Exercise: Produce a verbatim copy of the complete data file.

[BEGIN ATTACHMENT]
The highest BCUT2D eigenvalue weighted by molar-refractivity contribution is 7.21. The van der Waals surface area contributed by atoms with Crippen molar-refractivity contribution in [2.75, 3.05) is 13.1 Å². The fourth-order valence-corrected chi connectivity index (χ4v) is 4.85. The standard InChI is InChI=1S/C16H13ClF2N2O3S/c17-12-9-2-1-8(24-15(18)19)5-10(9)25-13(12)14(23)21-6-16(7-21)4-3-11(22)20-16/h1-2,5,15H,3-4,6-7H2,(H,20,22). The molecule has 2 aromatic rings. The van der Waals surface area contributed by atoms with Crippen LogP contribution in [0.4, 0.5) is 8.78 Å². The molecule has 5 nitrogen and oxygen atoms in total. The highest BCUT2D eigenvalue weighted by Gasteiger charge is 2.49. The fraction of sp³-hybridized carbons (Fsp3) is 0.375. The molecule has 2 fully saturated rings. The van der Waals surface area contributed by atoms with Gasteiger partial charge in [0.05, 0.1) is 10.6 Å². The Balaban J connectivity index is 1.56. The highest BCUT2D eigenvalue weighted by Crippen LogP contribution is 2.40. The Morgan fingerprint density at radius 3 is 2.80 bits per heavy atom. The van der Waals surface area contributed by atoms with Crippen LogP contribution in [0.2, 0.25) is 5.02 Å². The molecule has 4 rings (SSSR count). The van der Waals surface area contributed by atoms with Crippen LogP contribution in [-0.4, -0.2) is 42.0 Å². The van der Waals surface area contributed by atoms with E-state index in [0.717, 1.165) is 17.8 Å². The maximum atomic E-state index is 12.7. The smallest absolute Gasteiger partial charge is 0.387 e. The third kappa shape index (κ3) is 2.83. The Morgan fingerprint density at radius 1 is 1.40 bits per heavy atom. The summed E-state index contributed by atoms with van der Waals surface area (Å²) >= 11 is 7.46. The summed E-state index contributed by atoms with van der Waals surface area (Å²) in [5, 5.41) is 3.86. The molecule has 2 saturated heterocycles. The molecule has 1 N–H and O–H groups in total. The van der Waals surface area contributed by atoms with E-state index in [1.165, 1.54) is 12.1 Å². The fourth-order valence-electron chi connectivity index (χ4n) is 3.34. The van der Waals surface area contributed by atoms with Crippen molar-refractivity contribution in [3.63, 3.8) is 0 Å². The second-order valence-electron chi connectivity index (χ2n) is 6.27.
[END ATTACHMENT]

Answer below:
The highest BCUT2D eigenvalue weighted by molar-refractivity contribution is 7.21. The van der Waals surface area contributed by atoms with Crippen molar-refractivity contribution in [2.75, 3.05) is 13.1 Å². The fourth-order valence-corrected chi connectivity index (χ4v) is 4.85. The standard InChI is InChI=1S/C16H13ClF2N2O3S/c17-12-9-2-1-8(24-15(18)19)5-10(9)25-13(12)14(23)21-6-16(7-21)4-3-11(22)20-16/h1-2,5,15H,3-4,6-7H2,(H,20,22). The molecule has 2 aromatic rings. The van der Waals surface area contributed by atoms with Crippen LogP contribution in [0.4, 0.5) is 8.78 Å². The molecule has 5 nitrogen and oxygen atoms in total. The highest BCUT2D eigenvalue weighted by Gasteiger charge is 2.49. The fraction of sp³-hybridized carbons (Fsp3) is 0.375. The molecule has 2 fully saturated rings. The van der Waals surface area contributed by atoms with Gasteiger partial charge in [0.05, 0.1) is 10.6 Å². The Balaban J connectivity index is 1.56. The highest BCUT2D eigenvalue weighted by Crippen LogP contribution is 2.40. The Morgan fingerprint density at radius 3 is 2.80 bits per heavy atom. The van der Waals surface area contributed by atoms with Crippen LogP contribution in [0.2, 0.25) is 5.02 Å². The molecule has 4 rings (SSSR count). The van der Waals surface area contributed by atoms with Crippen LogP contribution in [-0.4, -0.2) is 42.0 Å². The van der Waals surface area contributed by atoms with E-state index in [0.717, 1.165) is 17.8 Å². The maximum atomic E-state index is 12.7. The smallest absolute Gasteiger partial charge is 0.387 e. The third kappa shape index (κ3) is 2.83. The Morgan fingerprint density at radius 1 is 1.40 bits per heavy atom. The summed E-state index contributed by atoms with van der Waals surface area (Å²) >= 11 is 7.46. The summed E-state index contributed by atoms with van der Waals surface area (Å²) in [5, 5.41) is 3.86. The molecule has 2 saturated heterocycles. The molecule has 1 N–H and O–H groups in total. The van der Waals surface area contributed by atoms with E-state index in [1.165, 1.54) is 12.1 Å². The fourth-order valence-electron chi connectivity index (χ4n) is 3.34. The van der Waals surface area contributed by atoms with Crippen molar-refractivity contribution in [3.63, 3.8) is 0 Å². The second-order valence-electron chi connectivity index (χ2n) is 6.27.